I was young enough to sit up on his shoulders in the frigid outdoor celebration. The sea of enthusiastic people was overwhelming to me from this point of view. My relatives kept shouting at me to notice each of the HUGE characters floating by, but all I could think about was the icy wind that was ripping through my winter jacket, as well as my skin and settling deep into my very bones. I began to wimper and an exceptionally kind, older woman, who was smooshed against us, offered me some hot chocolate in response to my father’s angry reaction to my tears. “My mother would never let me drink out of a stranger’s thermos,” I thought as I drank down the burning sweetness, enjoying it even more with my awareness of her disapproval. The relief was fleeting, so when I began to cry once again, my angel lady began to pour more cocoa for me only to have my father bark, “NO! No More!” at me, and then, with a change in tone, “Thank you, no more,” to my angel lady, who tried to explain it was no problem and she could see how cold I was. She didn’t know my father, but I did, so I wasn’t surprised when he got snippy with her and made everyone uncomfortable.
The only other part of that day I remember vividly was that we piled into the car before heading to the parade, my father, uncle and several cousins. As we traveled, I began asking what their last names were. I may have been in kindergarten and just becoming aware of last names because I recall a feeling of pride at knowing what mine was and thinking, perhaps, someone else in the car may not be as sophisticated as I was in this knowledge, though I was the youngest. The first several people I asked had the same last name as I did and then I asked my father’s sister’s son what his was and he replied with a different last name. I was a bit taken aback and responded innocently with something about him not being part of the family. My cousin laughed, but my father, obviously embarrassed, shot back something about how he was probably more a part of the family than I was.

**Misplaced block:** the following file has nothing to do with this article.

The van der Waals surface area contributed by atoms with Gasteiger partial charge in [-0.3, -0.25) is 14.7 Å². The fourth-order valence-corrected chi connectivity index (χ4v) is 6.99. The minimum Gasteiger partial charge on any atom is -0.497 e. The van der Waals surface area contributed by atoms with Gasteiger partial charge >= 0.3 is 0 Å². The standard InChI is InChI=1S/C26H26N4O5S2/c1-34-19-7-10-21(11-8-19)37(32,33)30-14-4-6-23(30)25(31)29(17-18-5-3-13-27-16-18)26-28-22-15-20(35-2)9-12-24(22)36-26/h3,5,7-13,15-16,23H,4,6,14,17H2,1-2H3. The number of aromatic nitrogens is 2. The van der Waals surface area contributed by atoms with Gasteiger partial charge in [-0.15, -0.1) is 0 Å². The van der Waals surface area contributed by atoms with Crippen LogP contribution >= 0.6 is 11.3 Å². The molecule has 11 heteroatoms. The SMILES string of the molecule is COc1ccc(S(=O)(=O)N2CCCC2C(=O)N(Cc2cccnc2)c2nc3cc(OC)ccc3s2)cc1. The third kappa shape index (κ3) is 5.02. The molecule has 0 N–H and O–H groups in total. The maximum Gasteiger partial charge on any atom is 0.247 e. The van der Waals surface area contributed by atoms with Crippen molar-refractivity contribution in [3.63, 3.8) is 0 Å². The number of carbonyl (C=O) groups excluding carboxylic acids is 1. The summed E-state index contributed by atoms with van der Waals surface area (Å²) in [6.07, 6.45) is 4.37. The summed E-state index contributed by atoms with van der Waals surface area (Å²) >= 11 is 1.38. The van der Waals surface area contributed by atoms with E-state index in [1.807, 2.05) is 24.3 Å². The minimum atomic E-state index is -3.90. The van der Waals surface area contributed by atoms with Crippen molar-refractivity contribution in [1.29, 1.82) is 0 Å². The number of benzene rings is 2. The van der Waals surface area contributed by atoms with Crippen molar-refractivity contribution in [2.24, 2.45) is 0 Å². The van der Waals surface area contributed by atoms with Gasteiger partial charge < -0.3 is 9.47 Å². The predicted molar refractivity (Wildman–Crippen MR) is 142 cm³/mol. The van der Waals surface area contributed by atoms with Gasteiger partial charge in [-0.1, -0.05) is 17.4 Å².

I don’t miss the cold weather of Michigan even a little bit, and I never, in all of my 40 years of living there became comfortable with it.
My father has since asked me to remove my maiden name from my fb account and to never contact him, again.
I’m not a big fan of parades.
But I really love hot cocoa.